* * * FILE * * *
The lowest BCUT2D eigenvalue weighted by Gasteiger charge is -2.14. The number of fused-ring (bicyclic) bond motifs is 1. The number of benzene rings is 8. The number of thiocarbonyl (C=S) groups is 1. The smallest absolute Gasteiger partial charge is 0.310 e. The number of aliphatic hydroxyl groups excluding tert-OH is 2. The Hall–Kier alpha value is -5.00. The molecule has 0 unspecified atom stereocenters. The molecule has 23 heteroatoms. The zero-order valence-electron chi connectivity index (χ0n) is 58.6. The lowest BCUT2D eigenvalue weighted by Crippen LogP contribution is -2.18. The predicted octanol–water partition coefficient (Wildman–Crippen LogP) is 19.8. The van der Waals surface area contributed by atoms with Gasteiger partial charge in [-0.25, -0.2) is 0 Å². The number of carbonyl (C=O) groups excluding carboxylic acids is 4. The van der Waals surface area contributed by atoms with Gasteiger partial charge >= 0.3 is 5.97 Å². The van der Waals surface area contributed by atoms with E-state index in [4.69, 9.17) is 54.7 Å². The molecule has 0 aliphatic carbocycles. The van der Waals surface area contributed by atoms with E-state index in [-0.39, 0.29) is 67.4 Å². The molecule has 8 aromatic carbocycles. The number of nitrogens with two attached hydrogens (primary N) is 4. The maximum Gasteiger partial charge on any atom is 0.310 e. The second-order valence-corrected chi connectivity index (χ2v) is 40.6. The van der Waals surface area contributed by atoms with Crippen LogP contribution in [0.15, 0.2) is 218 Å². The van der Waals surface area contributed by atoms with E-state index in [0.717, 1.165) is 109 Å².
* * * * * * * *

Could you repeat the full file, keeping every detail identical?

The lowest BCUT2D eigenvalue weighted by Gasteiger charge is -2.14. The number of fused-ring (bicyclic) bond motifs is 1. The number of benzene rings is 8. The number of thiocarbonyl (C=S) groups is 1. The smallest absolute Gasteiger partial charge is 0.310 e. The number of aliphatic hydroxyl groups excluding tert-OH is 2. The Hall–Kier alpha value is -5.00. The molecule has 0 unspecified atom stereocenters. The molecule has 23 heteroatoms. The zero-order valence-electron chi connectivity index (χ0n) is 58.6. The lowest BCUT2D eigenvalue weighted by Crippen LogP contribution is -2.18. The predicted octanol–water partition coefficient (Wildman–Crippen LogP) is 19.8. The van der Waals surface area contributed by atoms with Gasteiger partial charge in [-0.25, -0.2) is 0 Å². The number of carbonyl (C=O) groups excluding carboxylic acids is 4. The van der Waals surface area contributed by atoms with Gasteiger partial charge >= 0.3 is 5.97 Å². The van der Waals surface area contributed by atoms with E-state index in [4.69, 9.17) is 54.7 Å². The molecule has 0 aliphatic carbocycles. The van der Waals surface area contributed by atoms with E-state index in [-0.39, 0.29) is 67.4 Å². The molecule has 8 aromatic carbocycles. The number of nitrogens with two attached hydrogens (primary N) is 4. The maximum Gasteiger partial charge on any atom is 0.310 e. The second-order valence-corrected chi connectivity index (χ2v) is 40.6. The van der Waals surface area contributed by atoms with Crippen LogP contribution in [0.15, 0.2) is 218 Å². The van der Waals surface area contributed by atoms with E-state index in [0.717, 1.165) is 109 Å².